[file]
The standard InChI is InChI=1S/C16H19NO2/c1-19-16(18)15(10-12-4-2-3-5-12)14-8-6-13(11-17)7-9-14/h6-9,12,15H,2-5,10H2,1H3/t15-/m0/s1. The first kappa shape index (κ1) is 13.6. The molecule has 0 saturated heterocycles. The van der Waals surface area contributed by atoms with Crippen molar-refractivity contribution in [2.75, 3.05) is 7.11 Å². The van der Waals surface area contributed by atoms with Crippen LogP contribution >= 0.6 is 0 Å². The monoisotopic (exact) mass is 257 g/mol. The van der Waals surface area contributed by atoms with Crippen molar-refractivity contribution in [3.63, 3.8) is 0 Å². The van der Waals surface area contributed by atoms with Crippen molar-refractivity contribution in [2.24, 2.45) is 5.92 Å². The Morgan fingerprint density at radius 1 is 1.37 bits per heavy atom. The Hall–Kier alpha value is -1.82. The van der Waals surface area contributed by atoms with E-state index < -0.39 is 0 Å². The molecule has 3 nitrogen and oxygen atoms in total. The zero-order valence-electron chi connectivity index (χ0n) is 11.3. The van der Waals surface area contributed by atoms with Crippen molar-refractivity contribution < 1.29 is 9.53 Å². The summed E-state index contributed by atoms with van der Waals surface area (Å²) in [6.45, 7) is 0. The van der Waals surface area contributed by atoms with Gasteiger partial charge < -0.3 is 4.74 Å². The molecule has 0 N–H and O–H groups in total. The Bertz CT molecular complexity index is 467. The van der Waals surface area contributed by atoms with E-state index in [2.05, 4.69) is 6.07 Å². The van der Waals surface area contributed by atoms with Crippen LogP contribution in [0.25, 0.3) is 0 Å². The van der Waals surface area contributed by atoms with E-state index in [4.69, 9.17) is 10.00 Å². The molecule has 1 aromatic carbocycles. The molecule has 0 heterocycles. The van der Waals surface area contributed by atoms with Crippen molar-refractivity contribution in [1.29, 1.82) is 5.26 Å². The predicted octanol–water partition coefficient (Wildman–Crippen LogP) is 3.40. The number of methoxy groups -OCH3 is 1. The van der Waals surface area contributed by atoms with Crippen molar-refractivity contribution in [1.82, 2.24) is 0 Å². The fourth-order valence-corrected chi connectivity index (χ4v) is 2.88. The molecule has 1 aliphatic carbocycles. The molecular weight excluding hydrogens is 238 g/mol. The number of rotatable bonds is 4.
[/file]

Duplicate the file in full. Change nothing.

The standard InChI is InChI=1S/C16H19NO2/c1-19-16(18)15(10-12-4-2-3-5-12)14-8-6-13(11-17)7-9-14/h6-9,12,15H,2-5,10H2,1H3/t15-/m0/s1. The first kappa shape index (κ1) is 13.6. The molecule has 0 saturated heterocycles. The van der Waals surface area contributed by atoms with Crippen molar-refractivity contribution in [2.75, 3.05) is 7.11 Å². The van der Waals surface area contributed by atoms with Crippen LogP contribution >= 0.6 is 0 Å². The monoisotopic (exact) mass is 257 g/mol. The van der Waals surface area contributed by atoms with Crippen molar-refractivity contribution in [3.63, 3.8) is 0 Å². The van der Waals surface area contributed by atoms with Crippen molar-refractivity contribution in [2.24, 2.45) is 5.92 Å². The Morgan fingerprint density at radius 1 is 1.37 bits per heavy atom. The Hall–Kier alpha value is -1.82. The van der Waals surface area contributed by atoms with E-state index < -0.39 is 0 Å². The molecule has 3 nitrogen and oxygen atoms in total. The zero-order valence-electron chi connectivity index (χ0n) is 11.3. The van der Waals surface area contributed by atoms with Crippen molar-refractivity contribution < 1.29 is 9.53 Å². The summed E-state index contributed by atoms with van der Waals surface area (Å²) in [6.45, 7) is 0. The van der Waals surface area contributed by atoms with Gasteiger partial charge < -0.3 is 4.74 Å². The molecule has 0 N–H and O–H groups in total. The Bertz CT molecular complexity index is 467. The van der Waals surface area contributed by atoms with E-state index in [2.05, 4.69) is 6.07 Å². The van der Waals surface area contributed by atoms with Crippen LogP contribution in [0.25, 0.3) is 0 Å². The van der Waals surface area contributed by atoms with E-state index in [4.69, 9.17) is 10.00 Å². The molecule has 1 aromatic carbocycles. The molecule has 0 heterocycles. The van der Waals surface area contributed by atoms with Crippen molar-refractivity contribution in [1.29, 1.82) is 5.26 Å². The predicted octanol–water partition coefficient (Wildman–Crippen LogP) is 3.40. The number of methoxy groups -OCH3 is 1. The van der Waals surface area contributed by atoms with Crippen molar-refractivity contribution in [1.82, 2.24) is 0 Å². The fourth-order valence-corrected chi connectivity index (χ4v) is 2.88. The molecule has 1 aliphatic carbocycles. The molecular weight excluding hydrogens is 238 g/mol. The number of rotatable bonds is 4.